my mouth was open as if to speak, as if she was really there. my lips trembled as tears formed in my eyes, blurring my vision. i looked up, looked to where she should’ve been standing.

“it’s... it’s you,” i whispered.

i wiped my eyes and headed into the house. it was bare now - the table with the two rickety wooden chairs was gone, and so was the bed in the corner with the homemade quilt. the fireplace was cold, and the ashes that used to always be there had drifted away onto the floor. the shelves were mostly broken, lying on the floor in heaps of wood and nails, sticking out like swords. rotting had taken hold, and several holes were already in the walls. they matched the ones in the ceiling. i stood there, staring at the empty places that i knew so well. that’s where grandmother’s loom had stood - there, there in the corner.

i closed my eyes, and i could almost hear it going, grandmother’s soft hum accompanying it. she was humming “come thou fount of every blessing” - that was her favorite song, and mine, too. we’d spent many a night singing it together, sometimes doing a chore, sometimes doing nothing at all but enjoying each other and, more importantly, enjoying the time praising God.

“anchanya, wherever you go, whatever you become, always remember Who created you. always remember the One who makes the stars shine and the moon glow. always remember, anchanya. always remember.”

my eyes flipped open, and it was gone - there was no loom, no humming, and, more importantly, no grandmother.

“you need to keep moving, anchanya.” there was she was again, her soft voice flooding me. “you need to move on with your life. if you always follow Christ to the end of your days, you will see me again. know that when i die? i will be in paradise. rejoice that i am with the Lord for forever! do not be sorrowful when i leave - rejoice! for though i have died, i have life. God has an amazing adventure set out before you. live for Jesus, anchanya. live for Jesus.”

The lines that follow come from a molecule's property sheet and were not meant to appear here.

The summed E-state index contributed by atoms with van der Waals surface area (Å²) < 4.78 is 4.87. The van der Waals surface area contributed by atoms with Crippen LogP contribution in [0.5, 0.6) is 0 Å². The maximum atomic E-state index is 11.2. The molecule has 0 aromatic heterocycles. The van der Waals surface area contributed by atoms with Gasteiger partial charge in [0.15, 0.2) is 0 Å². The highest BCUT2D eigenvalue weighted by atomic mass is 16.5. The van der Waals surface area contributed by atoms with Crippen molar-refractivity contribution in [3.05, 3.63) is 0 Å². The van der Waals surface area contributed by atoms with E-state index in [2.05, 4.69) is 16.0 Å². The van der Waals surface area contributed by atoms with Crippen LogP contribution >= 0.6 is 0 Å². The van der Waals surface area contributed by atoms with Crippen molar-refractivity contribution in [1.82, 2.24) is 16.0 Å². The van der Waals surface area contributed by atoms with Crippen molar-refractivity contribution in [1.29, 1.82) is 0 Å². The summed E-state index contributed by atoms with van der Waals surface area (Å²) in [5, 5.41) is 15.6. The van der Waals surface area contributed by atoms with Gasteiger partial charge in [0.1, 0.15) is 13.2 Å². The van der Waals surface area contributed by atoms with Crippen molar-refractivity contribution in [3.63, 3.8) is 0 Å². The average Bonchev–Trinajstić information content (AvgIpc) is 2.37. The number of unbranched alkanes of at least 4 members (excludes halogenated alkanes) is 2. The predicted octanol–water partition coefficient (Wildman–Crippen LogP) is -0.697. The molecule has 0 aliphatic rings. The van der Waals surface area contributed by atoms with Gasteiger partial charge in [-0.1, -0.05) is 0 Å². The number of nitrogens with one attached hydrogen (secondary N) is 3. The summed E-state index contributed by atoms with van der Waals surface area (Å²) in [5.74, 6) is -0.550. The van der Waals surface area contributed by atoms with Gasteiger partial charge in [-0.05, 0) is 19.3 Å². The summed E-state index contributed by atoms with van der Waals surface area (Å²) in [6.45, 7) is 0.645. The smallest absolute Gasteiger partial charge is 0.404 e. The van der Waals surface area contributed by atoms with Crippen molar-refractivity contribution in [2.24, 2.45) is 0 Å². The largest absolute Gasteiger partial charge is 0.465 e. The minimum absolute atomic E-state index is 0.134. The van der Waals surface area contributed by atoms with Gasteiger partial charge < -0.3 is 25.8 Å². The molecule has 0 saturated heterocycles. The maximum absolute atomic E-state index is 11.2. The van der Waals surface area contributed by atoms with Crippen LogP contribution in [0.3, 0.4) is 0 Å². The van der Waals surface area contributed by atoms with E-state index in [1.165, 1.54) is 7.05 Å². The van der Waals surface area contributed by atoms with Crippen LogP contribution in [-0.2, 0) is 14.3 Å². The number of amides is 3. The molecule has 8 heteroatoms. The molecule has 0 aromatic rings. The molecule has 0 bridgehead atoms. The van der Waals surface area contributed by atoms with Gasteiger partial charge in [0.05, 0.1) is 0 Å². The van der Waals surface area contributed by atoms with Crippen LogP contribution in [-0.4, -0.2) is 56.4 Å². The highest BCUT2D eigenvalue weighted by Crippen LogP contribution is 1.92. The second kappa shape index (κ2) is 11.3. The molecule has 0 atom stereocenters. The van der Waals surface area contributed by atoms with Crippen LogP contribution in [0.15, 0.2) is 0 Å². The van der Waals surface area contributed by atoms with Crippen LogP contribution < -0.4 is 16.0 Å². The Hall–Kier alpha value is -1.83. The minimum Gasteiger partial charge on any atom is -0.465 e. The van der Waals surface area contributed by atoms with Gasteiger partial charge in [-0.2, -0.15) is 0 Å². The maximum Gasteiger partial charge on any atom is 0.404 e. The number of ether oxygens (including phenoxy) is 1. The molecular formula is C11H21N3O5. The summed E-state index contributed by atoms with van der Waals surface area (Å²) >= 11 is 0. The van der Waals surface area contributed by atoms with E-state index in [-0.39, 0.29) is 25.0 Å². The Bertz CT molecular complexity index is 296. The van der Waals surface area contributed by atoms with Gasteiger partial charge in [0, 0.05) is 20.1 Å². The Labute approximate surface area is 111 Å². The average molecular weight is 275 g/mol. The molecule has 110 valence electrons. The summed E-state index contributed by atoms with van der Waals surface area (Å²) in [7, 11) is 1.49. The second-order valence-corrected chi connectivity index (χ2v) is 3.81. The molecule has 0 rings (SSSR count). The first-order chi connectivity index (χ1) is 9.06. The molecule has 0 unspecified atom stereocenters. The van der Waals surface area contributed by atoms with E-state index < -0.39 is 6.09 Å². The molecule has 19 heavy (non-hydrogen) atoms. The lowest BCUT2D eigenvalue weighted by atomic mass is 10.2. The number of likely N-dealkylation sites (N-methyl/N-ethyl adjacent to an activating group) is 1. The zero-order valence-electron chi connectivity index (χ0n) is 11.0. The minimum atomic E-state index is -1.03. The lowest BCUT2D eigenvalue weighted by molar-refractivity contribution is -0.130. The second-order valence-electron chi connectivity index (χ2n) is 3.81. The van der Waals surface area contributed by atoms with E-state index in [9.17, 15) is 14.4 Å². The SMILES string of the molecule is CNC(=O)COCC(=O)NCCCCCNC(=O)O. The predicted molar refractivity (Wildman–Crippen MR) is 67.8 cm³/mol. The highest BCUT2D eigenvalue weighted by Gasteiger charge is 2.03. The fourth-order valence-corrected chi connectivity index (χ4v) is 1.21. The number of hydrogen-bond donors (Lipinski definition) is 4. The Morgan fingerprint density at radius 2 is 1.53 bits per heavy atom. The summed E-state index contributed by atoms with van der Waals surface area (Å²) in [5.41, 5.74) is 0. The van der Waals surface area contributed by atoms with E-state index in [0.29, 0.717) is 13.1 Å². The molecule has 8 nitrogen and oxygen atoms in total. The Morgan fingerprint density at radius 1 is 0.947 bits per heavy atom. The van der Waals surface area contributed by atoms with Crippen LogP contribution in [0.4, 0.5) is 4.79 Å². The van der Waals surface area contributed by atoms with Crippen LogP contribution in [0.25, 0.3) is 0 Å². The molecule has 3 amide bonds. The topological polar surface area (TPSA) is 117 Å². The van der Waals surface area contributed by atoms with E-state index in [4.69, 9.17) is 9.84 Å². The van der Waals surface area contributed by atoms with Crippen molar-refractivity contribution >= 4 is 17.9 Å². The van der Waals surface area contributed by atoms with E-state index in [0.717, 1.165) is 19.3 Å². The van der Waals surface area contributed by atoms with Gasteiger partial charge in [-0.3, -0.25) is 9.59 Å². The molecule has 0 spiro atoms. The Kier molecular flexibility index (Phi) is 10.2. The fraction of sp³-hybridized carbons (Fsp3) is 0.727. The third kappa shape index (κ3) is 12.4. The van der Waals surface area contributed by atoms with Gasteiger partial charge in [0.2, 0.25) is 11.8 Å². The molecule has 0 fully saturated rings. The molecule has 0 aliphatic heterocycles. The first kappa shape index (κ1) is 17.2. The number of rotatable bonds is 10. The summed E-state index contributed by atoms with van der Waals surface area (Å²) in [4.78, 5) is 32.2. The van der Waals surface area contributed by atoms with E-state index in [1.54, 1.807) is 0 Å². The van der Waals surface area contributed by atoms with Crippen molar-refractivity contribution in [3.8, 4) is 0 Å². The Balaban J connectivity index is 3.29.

i turned and left the cottage.

my grandmother had died, several years ago. i hadn’t been here - i was halfway across the world, stranded, with no way to get back to her, to say anything to her, before she left. she would have been dead even by the time i got the letter. but my grandmother... my grandmother would not want me to beat myself up. my grandmother would not want me to stay stuck in the past.

“live for Jesus, anchanya. live for Jesus.”

i was going to live for Jesus.

i glanced over my shoulder back at the cottage, and smiled.

“goodbye, grandmother.”

then i turned, kicked off my boots, threw off my cloak, and raced through the forest. i found the old beaten path i used to follow, threw my hands back like i was hugging the sunlight, and yelled,

“thank you, Lord, for life!”


this life is not the end - just the beginning.


  1. wow. i think this is my favorite thing you have written so far, it is absolutely breathtaking. <3

  2. ohmyword. this...this was perfection to the max. Loved it <3

  3. This is SO beautiful. You are a wonderful storyteller :) <3